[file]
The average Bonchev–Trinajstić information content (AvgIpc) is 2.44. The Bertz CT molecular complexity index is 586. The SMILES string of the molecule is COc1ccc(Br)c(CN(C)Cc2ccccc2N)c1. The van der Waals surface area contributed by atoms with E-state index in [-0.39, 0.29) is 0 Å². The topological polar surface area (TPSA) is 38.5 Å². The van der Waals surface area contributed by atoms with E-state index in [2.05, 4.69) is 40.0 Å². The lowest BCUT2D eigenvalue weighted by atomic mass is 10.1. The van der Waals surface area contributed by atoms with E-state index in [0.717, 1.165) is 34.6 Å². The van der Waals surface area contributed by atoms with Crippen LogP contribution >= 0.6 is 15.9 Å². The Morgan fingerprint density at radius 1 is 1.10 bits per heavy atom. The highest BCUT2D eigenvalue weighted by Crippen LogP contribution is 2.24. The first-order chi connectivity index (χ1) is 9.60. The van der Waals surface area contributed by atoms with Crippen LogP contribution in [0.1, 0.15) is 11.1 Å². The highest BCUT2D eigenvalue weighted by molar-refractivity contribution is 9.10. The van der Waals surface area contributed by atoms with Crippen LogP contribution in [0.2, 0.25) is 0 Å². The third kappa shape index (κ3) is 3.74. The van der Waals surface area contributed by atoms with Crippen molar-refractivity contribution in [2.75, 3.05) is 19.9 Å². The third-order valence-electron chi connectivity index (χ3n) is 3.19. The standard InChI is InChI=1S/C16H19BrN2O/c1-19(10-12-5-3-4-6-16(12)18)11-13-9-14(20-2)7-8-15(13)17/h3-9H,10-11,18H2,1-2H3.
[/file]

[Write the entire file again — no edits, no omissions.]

The average Bonchev–Trinajstić information content (AvgIpc) is 2.44. The Bertz CT molecular complexity index is 586. The SMILES string of the molecule is COc1ccc(Br)c(CN(C)Cc2ccccc2N)c1. The van der Waals surface area contributed by atoms with E-state index in [-0.39, 0.29) is 0 Å². The topological polar surface area (TPSA) is 38.5 Å². The van der Waals surface area contributed by atoms with E-state index in [2.05, 4.69) is 40.0 Å². The lowest BCUT2D eigenvalue weighted by atomic mass is 10.1. The van der Waals surface area contributed by atoms with E-state index in [0.717, 1.165) is 34.6 Å². The van der Waals surface area contributed by atoms with Crippen LogP contribution >= 0.6 is 15.9 Å². The Morgan fingerprint density at radius 1 is 1.10 bits per heavy atom. The highest BCUT2D eigenvalue weighted by Crippen LogP contribution is 2.24. The first-order chi connectivity index (χ1) is 9.60. The van der Waals surface area contributed by atoms with Crippen LogP contribution in [0.1, 0.15) is 11.1 Å². The highest BCUT2D eigenvalue weighted by molar-refractivity contribution is 9.10. The van der Waals surface area contributed by atoms with Crippen LogP contribution in [0.2, 0.25) is 0 Å². The third kappa shape index (κ3) is 3.74. The van der Waals surface area contributed by atoms with Crippen molar-refractivity contribution in [2.75, 3.05) is 19.9 Å². The third-order valence-electron chi connectivity index (χ3n) is 3.19. The standard InChI is InChI=1S/C16H19BrN2O/c1-19(10-12-5-3-4-6-16(12)18)11-13-9-14(20-2)7-8-15(13)17/h3-9H,10-11,18H2,1-2H3.